Assessing Broader Impacts

Published: June 1, 2023

Trust Area A3: Assessing Broader Impacts

Ultimately, the environmental, economic, and societal impact of the new BioWRAP technology will depend on the extent that it is adopted by producers and supported by food processors, consumers and the public, and ecosystem service markets. The BioWRAP team is using analytical models of technology adoption to help predict the potential market for the new technology and direct outreach with potential adopters and users of the product to increase the robustness and validity of these estimates. In addition, the team is examining the potential socio-economic impacts of BioWRAP adoption by farmers on rural communities. (A.3)

Socio-Economic Analysis: With the adoption of any technological innovation, there are associated disruptions to the social and economic systems of the agricultural industry. These impacts will depend on individual, locational, and spatial characteristics (see Fig. 10) that influence product adoption and its effect on local economies. We hypothesize that adoption of BioWRAP technology will vary by region and producer characteristics and result in benefits for rural communities. (A3:1)

Product Adoption: Though regional variabilities in biophysical factors such as climate, topography, and soil type constrain farmer decision-making, other more malleable factors including socio-cultural norms, attitudes and beliefs, farmer perceptions, experience, policy shifts, infrastructure, and the broader food-system context significantly influence agricultural producer farm management decisions. Previous studies on sustainable production strategies have found that intention to adopt new technologies is strongly dependent on producer understanding of the utility of the technology, which is itself strongly influenced by the opinions of those in the producer’s professional network. Factors such as ease of use of the innovation, compatibility with producer-specific context, self-identity, and producer economic and demographic characteristics can also play a significant role in adoption intentions and behaviors.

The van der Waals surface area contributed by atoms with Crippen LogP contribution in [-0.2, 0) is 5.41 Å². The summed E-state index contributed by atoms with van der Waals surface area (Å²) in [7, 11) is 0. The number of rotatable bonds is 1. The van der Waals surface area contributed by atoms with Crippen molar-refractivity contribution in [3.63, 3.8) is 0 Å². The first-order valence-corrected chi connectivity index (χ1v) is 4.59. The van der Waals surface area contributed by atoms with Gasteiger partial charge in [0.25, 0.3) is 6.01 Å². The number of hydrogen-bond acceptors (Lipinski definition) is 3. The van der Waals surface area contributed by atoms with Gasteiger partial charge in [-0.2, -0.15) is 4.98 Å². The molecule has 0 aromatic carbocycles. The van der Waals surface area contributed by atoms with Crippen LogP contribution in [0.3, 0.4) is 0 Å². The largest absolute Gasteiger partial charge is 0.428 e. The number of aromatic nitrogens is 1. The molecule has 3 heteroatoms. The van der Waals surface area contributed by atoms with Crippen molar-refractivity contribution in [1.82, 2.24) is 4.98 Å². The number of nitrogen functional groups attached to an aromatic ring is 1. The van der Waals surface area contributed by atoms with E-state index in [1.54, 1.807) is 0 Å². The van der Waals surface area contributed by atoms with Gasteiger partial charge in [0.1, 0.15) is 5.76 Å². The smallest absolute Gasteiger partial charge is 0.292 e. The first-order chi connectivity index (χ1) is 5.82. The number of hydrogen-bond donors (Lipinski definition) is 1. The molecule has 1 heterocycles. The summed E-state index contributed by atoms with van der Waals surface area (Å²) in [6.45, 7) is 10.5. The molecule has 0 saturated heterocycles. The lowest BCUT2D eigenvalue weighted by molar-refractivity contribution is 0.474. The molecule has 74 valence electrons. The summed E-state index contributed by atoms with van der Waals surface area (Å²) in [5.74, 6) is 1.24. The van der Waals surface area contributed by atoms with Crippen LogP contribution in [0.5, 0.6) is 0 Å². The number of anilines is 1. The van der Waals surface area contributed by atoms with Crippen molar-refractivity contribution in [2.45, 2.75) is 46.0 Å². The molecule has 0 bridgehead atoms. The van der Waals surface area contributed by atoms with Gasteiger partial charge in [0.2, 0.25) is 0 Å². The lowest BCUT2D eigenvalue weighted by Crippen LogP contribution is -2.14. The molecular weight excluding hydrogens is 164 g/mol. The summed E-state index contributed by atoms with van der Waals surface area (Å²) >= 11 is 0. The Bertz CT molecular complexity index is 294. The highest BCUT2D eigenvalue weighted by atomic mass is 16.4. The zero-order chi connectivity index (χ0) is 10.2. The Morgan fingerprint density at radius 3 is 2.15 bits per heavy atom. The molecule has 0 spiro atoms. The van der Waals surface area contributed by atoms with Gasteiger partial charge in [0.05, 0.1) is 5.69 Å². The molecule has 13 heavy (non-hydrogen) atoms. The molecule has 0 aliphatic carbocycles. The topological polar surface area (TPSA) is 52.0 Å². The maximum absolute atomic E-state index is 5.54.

Rural Sustainability: Adoption of automated technologies can lead to differing labor requirements, wage earnings, and profit margins. Jobs will likely be transformed, impacting the makeup of rural agricultural communities by differentially impacting migrant and low-skilled workers and smaller farming operations. The sustainability of rural communities is a function of not just the environmental conditions of the surrounding area, but also the community social and economic characteristics. Therefore, changes to the socioeconomic makeup of rural communities resulting from adoption of the proposed technology will likely alter the sustainability of these communities. We hypothesize that BioWRAP adoption will alter rural communities resulting in a net positive impact on rural sustainability.

Valuing Ecosystems: As producer adoption of sprayable biodegradable biofilm technology will be strongly related to profitability, underlying producer characteristics, and social influences, it will also be interdependent with consumer willingness to purchase products grown using BioWRAP. Studies show that presentation of food production technology impacts consumer product acceptance. We believe that consumers will be willing to pay a significant premium for production that uses BioWRAP.


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